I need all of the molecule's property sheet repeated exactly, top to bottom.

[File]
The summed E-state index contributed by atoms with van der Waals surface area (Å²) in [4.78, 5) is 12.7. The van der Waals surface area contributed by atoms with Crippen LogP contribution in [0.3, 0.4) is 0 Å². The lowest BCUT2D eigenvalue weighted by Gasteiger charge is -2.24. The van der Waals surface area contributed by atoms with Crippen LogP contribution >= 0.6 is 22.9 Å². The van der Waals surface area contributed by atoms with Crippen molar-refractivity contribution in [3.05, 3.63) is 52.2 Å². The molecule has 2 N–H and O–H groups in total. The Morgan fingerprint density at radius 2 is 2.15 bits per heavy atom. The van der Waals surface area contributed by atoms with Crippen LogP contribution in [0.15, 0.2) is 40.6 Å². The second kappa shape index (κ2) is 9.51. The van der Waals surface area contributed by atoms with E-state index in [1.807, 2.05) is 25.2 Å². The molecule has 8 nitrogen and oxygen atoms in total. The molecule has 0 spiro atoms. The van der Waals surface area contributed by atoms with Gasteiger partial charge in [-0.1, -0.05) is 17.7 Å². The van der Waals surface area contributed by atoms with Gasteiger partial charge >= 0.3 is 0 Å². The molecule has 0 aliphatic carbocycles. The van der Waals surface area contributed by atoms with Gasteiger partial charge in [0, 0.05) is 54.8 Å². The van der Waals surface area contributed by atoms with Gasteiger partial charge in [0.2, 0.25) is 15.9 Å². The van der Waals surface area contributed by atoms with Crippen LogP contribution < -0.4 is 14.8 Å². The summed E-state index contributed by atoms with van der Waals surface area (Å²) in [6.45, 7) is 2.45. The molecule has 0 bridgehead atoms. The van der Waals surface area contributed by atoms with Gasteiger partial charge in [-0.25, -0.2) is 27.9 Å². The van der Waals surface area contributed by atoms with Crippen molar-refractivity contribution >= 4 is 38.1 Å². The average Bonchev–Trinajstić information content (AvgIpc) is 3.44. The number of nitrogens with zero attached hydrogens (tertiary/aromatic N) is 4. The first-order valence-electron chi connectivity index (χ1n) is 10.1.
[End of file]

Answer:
The summed E-state index contributed by atoms with van der Waals surface area (Å²) in [4.78, 5) is 12.7. The van der Waals surface area contributed by atoms with Crippen LogP contribution in [0.3, 0.4) is 0 Å². The lowest BCUT2D eigenvalue weighted by Gasteiger charge is -2.24. The van der Waals surface area contributed by atoms with Crippen LogP contribution >= 0.6 is 22.9 Å². The van der Waals surface area contributed by atoms with Crippen molar-refractivity contribution in [3.05, 3.63) is 52.2 Å². The molecule has 2 N–H and O–H groups in total. The Morgan fingerprint density at radius 2 is 2.15 bits per heavy atom. The van der Waals surface area contributed by atoms with Crippen LogP contribution in [0.15, 0.2) is 40.6 Å². The second kappa shape index (κ2) is 9.51. The van der Waals surface area contributed by atoms with E-state index in [1.807, 2.05) is 25.2 Å². The molecule has 8 nitrogen and oxygen atoms in total. The molecule has 0 spiro atoms. The van der Waals surface area contributed by atoms with Gasteiger partial charge in [-0.1, -0.05) is 17.7 Å². The van der Waals surface area contributed by atoms with Gasteiger partial charge >= 0.3 is 0 Å². The molecule has 0 aliphatic carbocycles. The van der Waals surface area contributed by atoms with Gasteiger partial charge in [0, 0.05) is 54.8 Å². The van der Waals surface area contributed by atoms with Gasteiger partial charge in [0.2, 0.25) is 15.9 Å². The van der Waals surface area contributed by atoms with Crippen LogP contribution < -0.4 is 14.8 Å². The summed E-state index contributed by atoms with van der Waals surface area (Å²) in [6.45, 7) is 2.45. The molecule has 0 bridgehead atoms. The van der Waals surface area contributed by atoms with Gasteiger partial charge in [-0.25, -0.2) is 27.9 Å². The van der Waals surface area contributed by atoms with Crippen molar-refractivity contribution >= 4 is 38.1 Å². The average Bonchev–Trinajstić information content (AvgIpc) is 3.44. The number of nitrogens with zero attached hydrogens (tertiary/aromatic N) is 4. The first-order valence-electron chi connectivity index (χ1n) is 10.1.